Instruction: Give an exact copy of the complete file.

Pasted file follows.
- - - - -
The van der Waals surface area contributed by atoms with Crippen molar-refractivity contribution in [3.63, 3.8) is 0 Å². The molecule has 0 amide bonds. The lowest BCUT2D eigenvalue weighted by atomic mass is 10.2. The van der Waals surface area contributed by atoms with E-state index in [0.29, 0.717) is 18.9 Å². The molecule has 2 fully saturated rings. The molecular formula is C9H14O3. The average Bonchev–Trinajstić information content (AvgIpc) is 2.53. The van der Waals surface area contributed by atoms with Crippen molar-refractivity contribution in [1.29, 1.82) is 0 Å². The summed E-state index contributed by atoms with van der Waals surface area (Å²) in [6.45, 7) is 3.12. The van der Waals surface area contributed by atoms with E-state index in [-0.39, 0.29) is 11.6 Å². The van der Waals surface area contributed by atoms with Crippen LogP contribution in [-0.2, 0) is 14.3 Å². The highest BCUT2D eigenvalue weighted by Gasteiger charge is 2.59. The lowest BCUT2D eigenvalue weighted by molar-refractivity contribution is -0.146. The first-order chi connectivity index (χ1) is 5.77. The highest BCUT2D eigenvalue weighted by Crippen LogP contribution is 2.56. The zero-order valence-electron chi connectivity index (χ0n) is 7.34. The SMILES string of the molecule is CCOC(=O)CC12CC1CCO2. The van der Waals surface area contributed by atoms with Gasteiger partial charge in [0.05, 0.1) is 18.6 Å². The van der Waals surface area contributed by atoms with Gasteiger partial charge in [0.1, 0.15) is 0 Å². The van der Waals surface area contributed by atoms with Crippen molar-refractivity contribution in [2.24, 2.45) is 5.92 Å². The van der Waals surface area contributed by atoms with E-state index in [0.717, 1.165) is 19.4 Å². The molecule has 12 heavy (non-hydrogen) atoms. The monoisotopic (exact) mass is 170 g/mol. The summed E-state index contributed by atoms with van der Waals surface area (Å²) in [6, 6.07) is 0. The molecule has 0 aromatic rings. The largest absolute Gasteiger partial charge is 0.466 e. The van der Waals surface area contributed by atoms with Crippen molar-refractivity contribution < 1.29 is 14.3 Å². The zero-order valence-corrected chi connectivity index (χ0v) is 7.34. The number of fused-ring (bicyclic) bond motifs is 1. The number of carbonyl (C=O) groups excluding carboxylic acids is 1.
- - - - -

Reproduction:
The van der Waals surface area contributed by atoms with Crippen molar-refractivity contribution in [3.63, 3.8) is 0 Å². The molecule has 0 amide bonds. The lowest BCUT2D eigenvalue weighted by atomic mass is 10.2. The van der Waals surface area contributed by atoms with E-state index in [0.29, 0.717) is 18.9 Å². The molecule has 2 fully saturated rings. The molecular formula is C9H14O3. The average Bonchev–Trinajstić information content (AvgIpc) is 2.53. The van der Waals surface area contributed by atoms with Crippen molar-refractivity contribution in [1.29, 1.82) is 0 Å². The summed E-state index contributed by atoms with van der Waals surface area (Å²) in [6.45, 7) is 3.12. The van der Waals surface area contributed by atoms with E-state index in [-0.39, 0.29) is 11.6 Å². The van der Waals surface area contributed by atoms with Crippen LogP contribution in [-0.2, 0) is 14.3 Å². The highest BCUT2D eigenvalue weighted by Gasteiger charge is 2.59. The lowest BCUT2D eigenvalue weighted by molar-refractivity contribution is -0.146. The first-order chi connectivity index (χ1) is 5.77. The highest BCUT2D eigenvalue weighted by Crippen LogP contribution is 2.56. The zero-order valence-electron chi connectivity index (χ0n) is 7.34. The SMILES string of the molecule is CCOC(=O)CC12CC1CCO2. The van der Waals surface area contributed by atoms with Gasteiger partial charge in [0.05, 0.1) is 18.6 Å². The van der Waals surface area contributed by atoms with Gasteiger partial charge in [0.1, 0.15) is 0 Å². The van der Waals surface area contributed by atoms with Crippen molar-refractivity contribution in [2.24, 2.45) is 5.92 Å². The van der Waals surface area contributed by atoms with E-state index in [0.717, 1.165) is 19.4 Å². The molecule has 12 heavy (non-hydrogen) atoms. The monoisotopic (exact) mass is 170 g/mol. The summed E-state index contributed by atoms with van der Waals surface area (Å²) in [6, 6.07) is 0. The molecule has 0 aromatic rings. The largest absolute Gasteiger partial charge is 0.466 e. The van der Waals surface area contributed by atoms with Crippen molar-refractivity contribution < 1.29 is 14.3 Å². The zero-order valence-corrected chi connectivity index (χ0v) is 7.34. The number of fused-ring (bicyclic) bond motifs is 1. The number of carbonyl (C=O) groups excluding carboxylic acids is 1.